Thursday, August 4, 2011

Clouds Rest 6/22/11

Matt and I are known for making our hiking buddies fear for their lives, or at the very least hate us and hate hiking, and there's usually at least a little bit of crying. We like adventure and danger and we tend to forget that not everyone shares that passion. We also forget that nature can be way more badass than it seems.

Don't underestimate mountains; there will always be something you didn't prepare for. Sometimes nature just wants to kill you.

Our climb to Clouds Rest was a 20-mile, 12 hour hike--the longest we've ever done. We started at Happy Isles in Yosemite Valley (at 8:30am, but I'd recommend starting much earlier), even though it is possible to shorten the hike by about five miles by taking a scenic drive on Tioga Road to the Sunrise Trailhead at Tenaya Lake. Why bother getting in the car when you can start from your campground and just walk an extra five miles?

   High Sierra Loop Trail

Judging from the research we did before the trip, few people start from Happy Isles and even fewer do it as a day hike. We figured we'd try it anyway; only 6000' elevation gain over 10.5 miles. Also our first time on the John Muir Trail.

The Half Dome cables weren't up in the morning so the trail wasn't very crowded. About 6 miles in, the Half Domers and Clouds Resters split so we didn't see many people the rest of the way. It was just us and the grouse (that repetitive grunting sound is not bear grunting).

Good luck.

When you see that sign, it's about to get crazy hard. Very steep. Lots of switchbacks (more non-bear grunting.) Once we passed the pinnacles, the biggest challenge was trying to hike through the snow without slipping, and trying not to lose the trail under the snow.

In the last half mile, the snow got deeper and we finally encountered some fellow humans who warned us about post holing.

Almost time to scramble.

The final section before the summit is steep and scary as hell (class 1.5? I sure used my hands). Go slow and don't turn around or look down.

We reached the summit around 3pm. As usual, the views make every bit of the hike worth it, even though there isn't really a place that feels safe enough to just relax and take in the views. Kind of feels like you're about to fall to your death no matter where you go on the summit (not a joke, it's happened before).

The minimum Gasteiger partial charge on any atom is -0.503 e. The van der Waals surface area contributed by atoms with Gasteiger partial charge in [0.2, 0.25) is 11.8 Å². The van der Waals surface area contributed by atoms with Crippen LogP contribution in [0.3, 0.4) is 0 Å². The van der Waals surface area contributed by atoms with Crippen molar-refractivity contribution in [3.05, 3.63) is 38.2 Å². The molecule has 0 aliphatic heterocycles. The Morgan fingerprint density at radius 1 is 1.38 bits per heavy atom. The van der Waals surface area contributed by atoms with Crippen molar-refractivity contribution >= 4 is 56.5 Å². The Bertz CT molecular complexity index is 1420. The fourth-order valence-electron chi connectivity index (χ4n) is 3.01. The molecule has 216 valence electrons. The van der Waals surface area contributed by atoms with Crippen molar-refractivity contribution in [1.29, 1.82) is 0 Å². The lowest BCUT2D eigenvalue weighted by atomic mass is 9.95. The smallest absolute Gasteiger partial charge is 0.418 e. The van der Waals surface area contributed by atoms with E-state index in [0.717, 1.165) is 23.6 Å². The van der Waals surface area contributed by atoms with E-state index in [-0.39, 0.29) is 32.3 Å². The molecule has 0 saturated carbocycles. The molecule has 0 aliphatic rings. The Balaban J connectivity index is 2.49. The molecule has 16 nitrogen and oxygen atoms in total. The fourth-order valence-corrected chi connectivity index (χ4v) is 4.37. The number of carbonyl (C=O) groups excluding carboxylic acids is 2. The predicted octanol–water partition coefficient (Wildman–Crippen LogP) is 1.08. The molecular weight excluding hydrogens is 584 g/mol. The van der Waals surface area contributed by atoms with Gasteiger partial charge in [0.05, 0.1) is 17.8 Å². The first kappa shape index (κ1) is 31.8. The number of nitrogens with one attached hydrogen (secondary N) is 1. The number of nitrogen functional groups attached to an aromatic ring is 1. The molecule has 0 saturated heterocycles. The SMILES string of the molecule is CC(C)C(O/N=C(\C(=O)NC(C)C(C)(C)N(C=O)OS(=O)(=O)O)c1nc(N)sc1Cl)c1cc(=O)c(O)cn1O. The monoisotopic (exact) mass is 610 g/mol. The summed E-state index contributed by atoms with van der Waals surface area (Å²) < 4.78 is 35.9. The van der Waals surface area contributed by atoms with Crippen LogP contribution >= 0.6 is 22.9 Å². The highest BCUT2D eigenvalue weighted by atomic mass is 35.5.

Looking down on adorable little Half Dome.

   Doing my best marmot impression.

  Clark Range.

Cathedral Range

Everything went smoothly on the descent, but we were hoping to cut off a few miles at the end of the hike by taking the Mist Trail.

I don't usually give good advice, but here's some: don't take short cuts you haven't planned in advance.

The Mist Trail did indeed cut off about 2.5 miles, but we weren't prepared for the mist. Usually in the Summer, my buddy Vernal will give you a refreshing spray as you walk along the Mist Trail, but this Summer, he must be pretty pissed because that asshole was smacking the hell out of us. You need something to block your face from the "mist" (we used our hats) because breathing is important, and a raincoat is probably a good idea if you don't like wearing soaked clothes.

Just before the scary part. Sucker.

The scary part.

So Vernal Fall tried to kill us, but I've learned to hate-respect the 318 foot douchebag.

All photos by Matti.


  1. I've been hiking with you and I don't hate you...that much ;)

    Amen to this post, sister. I think you guys have put the fear of hiking in the mountains in me. If they are not the baby mountains, they want to kill you!

  2. yep, the SMs usually get along with humans pretty well (their canyons can get kinda scary though)

  3. What you do is not hiking, it's ultimate rock climbing on crack with no belay or warning signs. Well at least now everyone is on notice to climb at their own risk.